'that atmosphere in which coexisted revolution and poetry, dream and scandal, love and violence, eroticism and humour … that atmosphere of total subversion and permanent non-conformism’ Georges Hugnet
In March 1993 Betty Churcher AO and the National Gallery brought to Australia a truly spectacular and confronting exhibition of the world’s best examples of surrealism, Surrealism: Revolution by Night.
Until this time, most major exhibitions had come to Australia as package shows. They were not our exhibitions. It is one thing to buy in exhibitions but quite another to persuade museums and private collectors to lend their collections freely.
Curators Michael Lloyd, Ted Gott and Christopher Chapman secured loans from Tate Gallery, the Museum of Modern Art, the National Gallery of Art and Hirshhorn Museum, the Philadelphia Museum of Art, the San Francisco Museum of Modern Art, the Musée Picasso, the Kunsthaus Zürich, the Kunstmuseum Basel among others, and from dozens of private collections. The 300+ works were shown here at the National Gallery before touring to the Queensland Art Gallery and the Art Gallery of New South Wales.
Surrealism: Revolution by Night exposed Australians to the ideas and aesthetics of Salvador Dalí, René Magritte, Dorothea Tanning, Pablo Picasso, Marcel Duchamp, Max Ernst, Yves Tanguy, Alberto Giacometti, James Gleeson, Arthur Boyd, Hans Arp, Giorgio de Chirico … and would impact the Gallery’s permanent collection forever. Australia’s first own ‘blockbuster’ exhibition – Surrealism: Revolution by Night would earn Betty Churcher the nickname ‘Betty Blockbuster’.
Why surrealism in 1993? Surrealism had become part of contemporary culture – clocks melted in rock videos; an echidna called Rex devoured a column of ants in advertising for ‘Ant Pants!’ The imagery from the surrealists had become iconic. Their personalities loomed large. Their aims to liberate the unconscious, to release a world of dreams and unbridled fantasy were tantalising. Surrealism: Revolution by Night captured the vibrant and outrageous spirit of this transgressive, daring and often very funny art movement. A spirit, I would argue, as relevant today as it was in 1993, and in 1924.
Surrealism emerged in the wake of the radical dada movement 1916–1922, popping up simultaneously in cities across Europe. It was inextricably linked to the tragedy of the First World War. Subverting bourgeois ideals, artists desecrated traditional art forms, created nonsensical theatre, outrageous street performances and practical jokes. The Dadaists provocations led directly to the free flights of fantasy of the surrealists. By 1924, Surrealism had supplanted Dadaism as the leading avant-garde art movement in Europe. Heralded and championed by Parisian writer André Breton in his Surrealist Manifesto – he praised the power of the imagination as a source of eternal youth for humanity.
Surrealism was not a visual idea or style, but a way of looking at life – politically, socially, and philosophically, as well as aesthetically. It was possible to know about surrealism, to share its ideas, long before seeing the art.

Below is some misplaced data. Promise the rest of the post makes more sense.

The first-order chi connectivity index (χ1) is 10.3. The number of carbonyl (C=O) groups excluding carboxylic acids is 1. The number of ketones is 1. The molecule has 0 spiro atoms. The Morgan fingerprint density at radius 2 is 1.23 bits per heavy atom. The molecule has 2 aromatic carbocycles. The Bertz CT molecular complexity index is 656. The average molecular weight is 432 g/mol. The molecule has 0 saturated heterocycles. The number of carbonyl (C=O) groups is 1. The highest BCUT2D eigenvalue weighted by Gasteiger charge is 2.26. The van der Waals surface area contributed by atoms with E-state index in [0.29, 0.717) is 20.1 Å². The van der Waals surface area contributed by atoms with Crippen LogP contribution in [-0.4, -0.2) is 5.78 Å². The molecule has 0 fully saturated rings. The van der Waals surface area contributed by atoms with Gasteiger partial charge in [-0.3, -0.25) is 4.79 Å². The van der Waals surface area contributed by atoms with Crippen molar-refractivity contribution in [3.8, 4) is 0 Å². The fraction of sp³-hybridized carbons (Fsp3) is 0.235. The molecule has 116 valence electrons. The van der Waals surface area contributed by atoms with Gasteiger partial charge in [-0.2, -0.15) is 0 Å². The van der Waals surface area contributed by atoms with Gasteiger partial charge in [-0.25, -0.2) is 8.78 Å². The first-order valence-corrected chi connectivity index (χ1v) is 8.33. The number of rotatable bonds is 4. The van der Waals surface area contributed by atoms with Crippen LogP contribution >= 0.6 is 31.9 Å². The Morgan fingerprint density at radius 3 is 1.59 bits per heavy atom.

At the time, the surrealists attacked the post-war patriotic crusade in France that sought to re-impose those same values, but offered no blueprint for alternative society, they dabbled in communism, but resisted repackaging the mind in political ideology. They trusted openness, in a curiosity that would resist the enclosure of prejudice, in a kinship of trans-cultural intuitions that would prevail against racism and nationalism. With headquarters in Paris, Surrealism spread across Europe, America, Japan and Australia. Surrealism: Revolution by Night focused on the major European surrealists and on Australian artists who drew upon the ideas of the surrealists.
Surrealism: Revolution by Night featuring Barry Humphries
Barry Humphries burst onto Australian television screens heralding the arrival of the Surrealists on Australian shores. The result? Surrealism: Revolution by Night was a revolution. Visitors packed onto buses to arrive in Canberra to see the most famous works of art on Earth. Visitors remember this exhibition as a groundbreaking moment for galleries in Australia.
‘The big difference with Surrealism: Revolution by Night is that this is a major exhibition of over 300 works assembled in Australia, for an Australian audience which shows the relevance of surrealism in the experience of art in this country.’
The show’s impact was huge, and we see it reverberating: we see it in the collection – artists from Dali to Paule Vézelay – but also in the essays and activities of a generation of high school and university students. We also see it in the way those students, and art lovers more generally, came to think of Surrealism as not just in Europe and America, but in Japan, Australia and further afield.
‘unlike virtually all other major exhibitions in the decade since the Gallery's opening, this one is designed to capture the mind as well as delight the senses. The other is the opportunity given to display Australia's contribution to the movement.’
Today, you’ll find the National Gallery’s most significant surrealists in the new permanent collection presentation, Worldwide. This major display is inspired by the National Gallery’s founding history. The Gallery’s vision was to be a ‘centre of art for the whole world’. Our collection reflects this ambition, including surrealist works from Australia and across Europe – Joan Miro, Salvador Dalí, Hannah Höch, James Gleeson, René Magritte, Georgio de Chirico – find their home here at the National Gallery.
FUN FACT Salvador Dalí's Lobster telephone that featured in Surrealism: Revolution by Night, is NOT in fact, the same version that is in the National Gallery's permanent collection currently on display in Worldwide, but was purchased shortly after in 1994.
This story has been published as part of the National Gallery's 40th Anniversary. For more visit 40 Years.